In our work, we develop an EM algorithm to approximate the integration and we alleviate the computational burden of maximum-likelihood estimation (MLE) by performing a low-rank approximation of the similarity matrix. We show that the SimReg coefficient can be expressed as a variance component of a working GLMM, which facilitates the derivation of a test statistic and unifies SimReg with other random-effect-based methods (*e.g.*, Lin *et al.* 2013; Wang *et al.* 2013). The proposed SimReg method can incorporate covariates and uses a permutation-free procedure to evaluate *G*×*E* effects. In addition, the proposed method extends the model from linear effects (*e.g.*, Jiao *et al.* 2013; Lin *et al.* 2013) to other complex effects by selecting appropriate similarity metrics, and it avoids the need to select tuning parameters. Unlike current robust marker-set *G*×*E* methods that focus on common variant analysis, we investigate the performance of the proposed *G*×*E* strategy with rare and common variants. We evaluate the validity and power of the proposed method using simulation studies and illustrate the utility of the proposed method via two data applications: one studies the interactions between *PLA2G7* and physical activity on obesity, using Cohorte Lausannoise (CoLaus) sequencing data, and a second assesses the effect modifier role of body mass index (BMI) on the association between *TCF7L2* and type 2 diabetes, using the Wellcome Trust Case Control Consortium data.

## Materials and Methods

### Gene–trait similarity regression for *G*×*E* effects

Let be the binary disease indicator for individual *i* (); *i.e.*, if individual *i* has the disease of interest and otherwise. Let be the minor allele count for individual *i* at locus , let be a vector of environmental factors, and let be the vector of confounders. The full covariate vector is with dimension . All covariates are standardized to have a mean of 0 and a variance of 1. For illustration, we consider the case where , but it is straightforward to extend the proposed work to .

We quantify the trait similarity for a pair of individuals *i* and *j*, , as the weighted sample covariance between their disease statuses; *i.e.*, , where is the subject-specific trait mean accounting for covariate but assuming no genetic effects and is a weight accounting for the fact that the ’s have difference variances (Tzeng *et al.* 2009). From this definition, the expected trait similarity is the covariance of and with weights . For binary traits, we assume a logistic model, , where *γ* is the coefficient vector of the covariate and is the optimal weight for the logistic model (Tzeng *et al.* 2009).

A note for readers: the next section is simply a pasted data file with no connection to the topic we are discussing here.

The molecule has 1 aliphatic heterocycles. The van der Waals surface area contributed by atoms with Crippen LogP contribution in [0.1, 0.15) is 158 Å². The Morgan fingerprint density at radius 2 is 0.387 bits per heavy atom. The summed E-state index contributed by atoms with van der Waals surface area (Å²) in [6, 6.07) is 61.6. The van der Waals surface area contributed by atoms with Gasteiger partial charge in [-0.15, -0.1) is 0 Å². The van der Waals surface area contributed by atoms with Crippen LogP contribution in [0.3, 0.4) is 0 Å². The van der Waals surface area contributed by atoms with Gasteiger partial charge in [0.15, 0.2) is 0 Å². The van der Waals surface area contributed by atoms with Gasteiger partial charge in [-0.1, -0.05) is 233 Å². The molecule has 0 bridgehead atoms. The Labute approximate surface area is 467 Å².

Genetic similarity is calculated as the weighted sum of single-marker similarities; *i.e.*, where is the genetic similarity at marker *m* and is the weight. There are several choices for (*e.g.*, Wessel and Schork 2006; Schaid 2010a); a popular one is the identity-by-state (IBS) metric: . Weights are typically based on allele frequencies, the degree of evolutionary conservation, or the functionality of the variants (Wessel and Schork 2006; Price *et al.* 2010; Schaid 2010a,b). For example, one can use the minor allele frequency (MAF) of marker *m*, denoted by , to up-weight similarities that are contributed by rare variants: *e.g.*, (Wu *et al.* 2011) can be used to target rare variants only, or a moderate weight (Pongpanich *et al.* 2012) can be used to promote similarities attributed to rare alleles while retaining the contributions from common variants.

The proposed *G*×*E* gene–trait similarity regression model is (1)Because incorporates baseline covariate information, model (1) does not contain an intercept or an interaction covariate term (*i.e.*, (Tzeng *et al.* 2011). Using model (1), one can assess the *G*×*E* interaction by testing , or one can perform a joint test for the genetic main effect and *G*×*E* interactions simultaneously by testing . The joint test is recommended if either the genetic heterogeneity or the *G*×*E* interaction mechanism is unknown (Kraft *et al.* 2007; Tzeng *et al.* 2011).

### Score test for *G***×***E* effects and joint effects